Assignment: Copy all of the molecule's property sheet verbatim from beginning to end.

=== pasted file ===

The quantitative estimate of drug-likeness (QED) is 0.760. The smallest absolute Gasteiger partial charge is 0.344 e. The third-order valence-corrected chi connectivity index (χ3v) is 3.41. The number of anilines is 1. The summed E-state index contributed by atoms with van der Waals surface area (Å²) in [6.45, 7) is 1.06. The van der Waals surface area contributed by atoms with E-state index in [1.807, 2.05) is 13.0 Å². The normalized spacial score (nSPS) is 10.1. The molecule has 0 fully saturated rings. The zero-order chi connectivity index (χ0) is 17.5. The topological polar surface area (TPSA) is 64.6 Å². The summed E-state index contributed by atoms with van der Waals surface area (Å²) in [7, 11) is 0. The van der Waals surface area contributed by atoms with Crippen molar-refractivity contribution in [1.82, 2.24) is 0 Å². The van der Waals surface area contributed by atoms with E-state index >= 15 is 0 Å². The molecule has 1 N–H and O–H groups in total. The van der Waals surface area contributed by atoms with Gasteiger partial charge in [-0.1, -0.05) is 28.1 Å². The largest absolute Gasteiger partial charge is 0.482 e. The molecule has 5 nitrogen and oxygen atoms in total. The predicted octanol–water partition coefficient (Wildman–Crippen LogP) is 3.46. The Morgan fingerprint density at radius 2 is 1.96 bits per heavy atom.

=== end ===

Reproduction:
The quantitative estimate of drug-likeness (QED) is 0.760. The smallest absolute Gasteiger partial charge is 0.344 e. The third-order valence-corrected chi connectivity index (χ3v) is 3.41. The number of anilines is 1. The summed E-state index contributed by atoms with van der Waals surface area (Å²) in [6.45, 7) is 1.06. The van der Waals surface area contributed by atoms with E-state index in [1.807, 2.05) is 13.0 Å². The normalized spacial score (nSPS) is 10.1. The molecule has 0 fully saturated rings. The zero-order chi connectivity index (χ0) is 17.5. The topological polar surface area (TPSA) is 64.6 Å². The summed E-state index contributed by atoms with van der Waals surface area (Å²) in [7, 11) is 0. The van der Waals surface area contributed by atoms with Crippen molar-refractivity contribution in [1.82, 2.24) is 0 Å². The van der Waals surface area contributed by atoms with E-state index >= 15 is 0 Å². The molecule has 1 N–H and O–H groups in total. The van der Waals surface area contributed by atoms with Gasteiger partial charge in [-0.1, -0.05) is 28.1 Å². The largest absolute Gasteiger partial charge is 0.482 e. The molecule has 5 nitrogen and oxygen atoms in total. The predicted octanol–water partition coefficient (Wildman–Crippen LogP) is 3.46. The Morgan fingerprint density at radius 2 is 1.96 bits per heavy atom.